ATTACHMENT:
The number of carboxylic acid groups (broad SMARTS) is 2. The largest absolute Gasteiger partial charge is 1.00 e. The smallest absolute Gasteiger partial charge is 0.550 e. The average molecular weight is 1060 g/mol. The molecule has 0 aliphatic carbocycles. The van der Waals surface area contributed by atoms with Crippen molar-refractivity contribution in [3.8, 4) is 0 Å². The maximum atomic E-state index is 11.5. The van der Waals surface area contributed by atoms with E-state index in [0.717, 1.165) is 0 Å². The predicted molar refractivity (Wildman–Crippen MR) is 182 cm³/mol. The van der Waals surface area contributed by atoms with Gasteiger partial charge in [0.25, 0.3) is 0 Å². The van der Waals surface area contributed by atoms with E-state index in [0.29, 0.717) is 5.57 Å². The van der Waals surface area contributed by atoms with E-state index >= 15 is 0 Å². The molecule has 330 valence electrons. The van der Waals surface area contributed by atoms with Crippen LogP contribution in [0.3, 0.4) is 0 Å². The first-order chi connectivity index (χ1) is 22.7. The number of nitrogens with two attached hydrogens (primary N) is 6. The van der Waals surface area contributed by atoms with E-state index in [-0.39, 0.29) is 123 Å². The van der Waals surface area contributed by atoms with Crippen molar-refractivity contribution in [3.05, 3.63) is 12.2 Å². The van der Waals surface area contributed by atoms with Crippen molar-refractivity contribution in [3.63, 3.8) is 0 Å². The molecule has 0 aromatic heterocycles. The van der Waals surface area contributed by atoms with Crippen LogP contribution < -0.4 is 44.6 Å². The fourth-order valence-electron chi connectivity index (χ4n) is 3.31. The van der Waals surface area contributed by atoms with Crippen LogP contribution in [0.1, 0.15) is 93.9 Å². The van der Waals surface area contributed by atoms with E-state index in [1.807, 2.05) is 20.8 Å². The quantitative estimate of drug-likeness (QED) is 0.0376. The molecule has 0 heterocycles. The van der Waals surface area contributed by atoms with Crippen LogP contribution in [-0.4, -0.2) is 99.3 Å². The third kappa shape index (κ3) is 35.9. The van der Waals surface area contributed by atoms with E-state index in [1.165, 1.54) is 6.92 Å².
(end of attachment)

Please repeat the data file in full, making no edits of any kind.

The number of carboxylic acid groups (broad SMARTS) is 2. The largest absolute Gasteiger partial charge is 1.00 e. The smallest absolute Gasteiger partial charge is 0.550 e. The average molecular weight is 1060 g/mol. The molecule has 0 aliphatic carbocycles. The van der Waals surface area contributed by atoms with Crippen molar-refractivity contribution in [3.8, 4) is 0 Å². The maximum atomic E-state index is 11.5. The van der Waals surface area contributed by atoms with E-state index in [0.717, 1.165) is 0 Å². The predicted molar refractivity (Wildman–Crippen MR) is 182 cm³/mol. The van der Waals surface area contributed by atoms with Gasteiger partial charge in [0.25, 0.3) is 0 Å². The van der Waals surface area contributed by atoms with E-state index in [0.29, 0.717) is 5.57 Å². The van der Waals surface area contributed by atoms with E-state index >= 15 is 0 Å². The molecule has 330 valence electrons. The van der Waals surface area contributed by atoms with Crippen LogP contribution in [0.3, 0.4) is 0 Å². The first-order chi connectivity index (χ1) is 22.7. The number of nitrogens with two attached hydrogens (primary N) is 6. The van der Waals surface area contributed by atoms with E-state index in [-0.39, 0.29) is 123 Å². The van der Waals surface area contributed by atoms with Crippen molar-refractivity contribution in [3.05, 3.63) is 12.2 Å². The van der Waals surface area contributed by atoms with Crippen molar-refractivity contribution in [3.63, 3.8) is 0 Å². The molecule has 0 aromatic heterocycles. The van der Waals surface area contributed by atoms with Crippen LogP contribution < -0.4 is 44.6 Å². The fourth-order valence-electron chi connectivity index (χ4n) is 3.31. The van der Waals surface area contributed by atoms with Crippen LogP contribution in [0.1, 0.15) is 93.9 Å². The van der Waals surface area contributed by atoms with E-state index in [1.807, 2.05) is 20.8 Å². The quantitative estimate of drug-likeness (QED) is 0.0376. The molecule has 0 heterocycles. The van der Waals surface area contributed by atoms with Crippen LogP contribution in [-0.4, -0.2) is 99.3 Å². The third kappa shape index (κ3) is 35.9. The van der Waals surface area contributed by atoms with E-state index in [1.165, 1.54) is 6.92 Å².